Interview with Prof. Liangbing transparent wood production


    Prof. Hu Liangbing is the director of the Center for Materials Innovation, University of Maryland, USA.

    A study conducted by his team about the production of transparent wood has been recently published on the Science Advances journal (“Solar-assisted fabrication of large-scale, patternable transparent wood”, DOI: 10.1126/sciadv.abd7342

     

    Image - Prof. Hu Liangbing - Credits:  Center for Materials Innovation, University of Maryland, USA.Image - Prof. Hu Liangbing - Credits:  Center for Materials Innovation, University of Maryland, USA.

    We asked Prof. Liangbing to explain better the results achieved through his study and the constraints to overcome in order to make the transparent wood a valid alternative to traditional glass used for windows.

     

    #1: Could you please explain what are the discoveries that lead up to your current work on transparent wood?

    Answer: Wood has many photolabile chromophore groups that lead to the monotonic brownish color and susceptible photo-degradation, making wood undesirable for optical management. The chromophore groups are mainly produced by lignin and can absorb the UV light.

    The lignin free radicals are formed by UV excitation. Inspired by the unique UV light absorption and photo-excitation of lignin, we remove the chromophores of lignin by UV excitation and H2O2 oxidization.

    Solar energy is the most abundant energy resource on earth. Much of the Sun's energy is made up of ultraviolet (UV) radiation. Thus, we use this solar UV light as a driver of wood decoloration to achieve the rapid fabrication of transparent wood.

     

    #2: Our understanding is that the research on transparent wood is very important not only from a theoretical aspect, but also from a practical point of view. Could you please explain what are the practical benefits for businesses and people in daily life?

     

    Answer: Compared to glass, wood has lower thermal conductivity, and it’s lighter, stronger, and more environmentally friendly, the transparent wood can be used to make energy-efficient windows, roof or even see-through buildings.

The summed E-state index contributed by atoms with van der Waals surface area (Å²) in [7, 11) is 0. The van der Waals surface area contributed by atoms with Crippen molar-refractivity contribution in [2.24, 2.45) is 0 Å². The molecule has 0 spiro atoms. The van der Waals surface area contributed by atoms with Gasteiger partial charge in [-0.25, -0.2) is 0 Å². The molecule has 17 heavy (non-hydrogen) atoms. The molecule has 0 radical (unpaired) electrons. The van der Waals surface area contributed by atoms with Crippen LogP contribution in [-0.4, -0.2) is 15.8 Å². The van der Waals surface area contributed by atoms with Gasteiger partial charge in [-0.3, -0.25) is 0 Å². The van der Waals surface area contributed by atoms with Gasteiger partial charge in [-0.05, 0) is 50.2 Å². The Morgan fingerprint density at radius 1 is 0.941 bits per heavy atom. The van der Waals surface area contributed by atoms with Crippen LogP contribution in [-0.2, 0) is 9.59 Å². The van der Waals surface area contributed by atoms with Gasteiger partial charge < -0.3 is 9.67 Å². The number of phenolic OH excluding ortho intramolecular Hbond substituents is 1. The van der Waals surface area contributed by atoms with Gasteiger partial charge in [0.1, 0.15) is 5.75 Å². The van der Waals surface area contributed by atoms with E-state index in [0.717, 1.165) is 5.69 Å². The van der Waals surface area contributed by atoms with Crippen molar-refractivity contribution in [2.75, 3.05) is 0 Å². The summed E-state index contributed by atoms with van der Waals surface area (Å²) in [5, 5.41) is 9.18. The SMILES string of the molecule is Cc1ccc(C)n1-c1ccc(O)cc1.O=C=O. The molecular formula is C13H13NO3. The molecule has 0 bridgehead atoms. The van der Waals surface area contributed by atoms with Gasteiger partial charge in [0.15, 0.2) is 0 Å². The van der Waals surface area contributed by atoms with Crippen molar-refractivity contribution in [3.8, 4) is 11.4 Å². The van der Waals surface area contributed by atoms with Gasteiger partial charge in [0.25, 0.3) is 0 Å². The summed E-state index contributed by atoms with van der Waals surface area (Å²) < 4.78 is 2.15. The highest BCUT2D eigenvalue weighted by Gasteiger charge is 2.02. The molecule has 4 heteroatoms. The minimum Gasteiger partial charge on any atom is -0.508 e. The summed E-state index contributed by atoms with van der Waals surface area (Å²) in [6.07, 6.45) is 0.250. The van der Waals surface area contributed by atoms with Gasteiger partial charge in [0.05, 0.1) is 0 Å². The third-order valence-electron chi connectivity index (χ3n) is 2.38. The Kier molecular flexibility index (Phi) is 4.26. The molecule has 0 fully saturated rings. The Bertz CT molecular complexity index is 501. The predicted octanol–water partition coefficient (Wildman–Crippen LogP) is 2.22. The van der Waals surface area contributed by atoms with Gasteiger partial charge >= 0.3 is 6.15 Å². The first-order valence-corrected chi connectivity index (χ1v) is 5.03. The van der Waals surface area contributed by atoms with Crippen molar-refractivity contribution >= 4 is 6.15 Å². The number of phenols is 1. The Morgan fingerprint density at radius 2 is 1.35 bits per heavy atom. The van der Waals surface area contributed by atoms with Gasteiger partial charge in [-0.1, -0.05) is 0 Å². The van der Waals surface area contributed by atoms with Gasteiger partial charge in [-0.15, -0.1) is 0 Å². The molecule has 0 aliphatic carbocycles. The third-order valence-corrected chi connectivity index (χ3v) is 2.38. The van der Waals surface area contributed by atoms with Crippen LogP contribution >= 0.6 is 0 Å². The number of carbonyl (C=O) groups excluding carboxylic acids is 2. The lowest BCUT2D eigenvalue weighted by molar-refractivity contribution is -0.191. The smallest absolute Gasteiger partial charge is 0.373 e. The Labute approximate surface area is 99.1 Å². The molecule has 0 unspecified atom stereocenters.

#3: What are the constraints to overcome in order to make the production process of transparent wood profitable in terms of energy, environmental impact and economy?

    Answer: The tradition preparation methods of transparent wood involve the solution-based delignification process that impairs the mechanical strength of wood and is also relatively energy and chemical intensive.

    Furthermore, it is necessary to fully remove the dispersed lignin from the wood scaffold, which lengthens the processing time.

    Finally, the generated liquid waste is difficult to recycle and creates an additional environmental burden.

    Compared with traditional solution-based immersion processes, we report a technique for rapidly fabricating transparent wood that involves chemical brushing, rather than immersion, combined with solar illumination to remove the lignin chromophore.

    Our method requires fewer chemicals and energy consumptions, thus greatly reducing the preparation cost and liquid waste.

     

    #4: What are the results that you achieved through your research and what are your research goals for the future?

    Answer: We demonstrate a rapid, cost-effective, and sustainable method to fabricate patternable transparent wood based on a scalable solar-assisted chemical brushing method.

    In this process, the light-absorbing chromophore groups of lignin were removed, which allowed us to improve the optical properties of the resulting transparent wood without destroying the aromatic structure of lignin entirely.

    The transparent wood show a high tensile strength of 31.4–46.2 MPa, excellent optical transmittance of > 90%, low optical absorption of < 4%, and high optical haze of 60–80%.

    Moreover, the solar-assisted chemical brushingmethod can selectively treat designated areas of wood samples, imparting the transparent wood with excellent designable patterning capabilities.

    Compared to solution-based delignificationprocesses, our solar-assisted chemical brushing has higher production efficiency, lower cost, and is more sustainable and controllable.

    This inexpensive and highly efficient fabrication of transparent wood can also use natural solar energy, expanding the technique’s application to large-scale industrial production.

    We will expand the application of transparent wood. Transparent wood has emerged due to its unique hierarchical structure, high specific strength, and favorable light management properties, thus, it can be potentially used in a broad range of applications including optoelectronic devices, energy-efficient building materials, integration into solar panels, light-management layers for solar cells, and touch panels.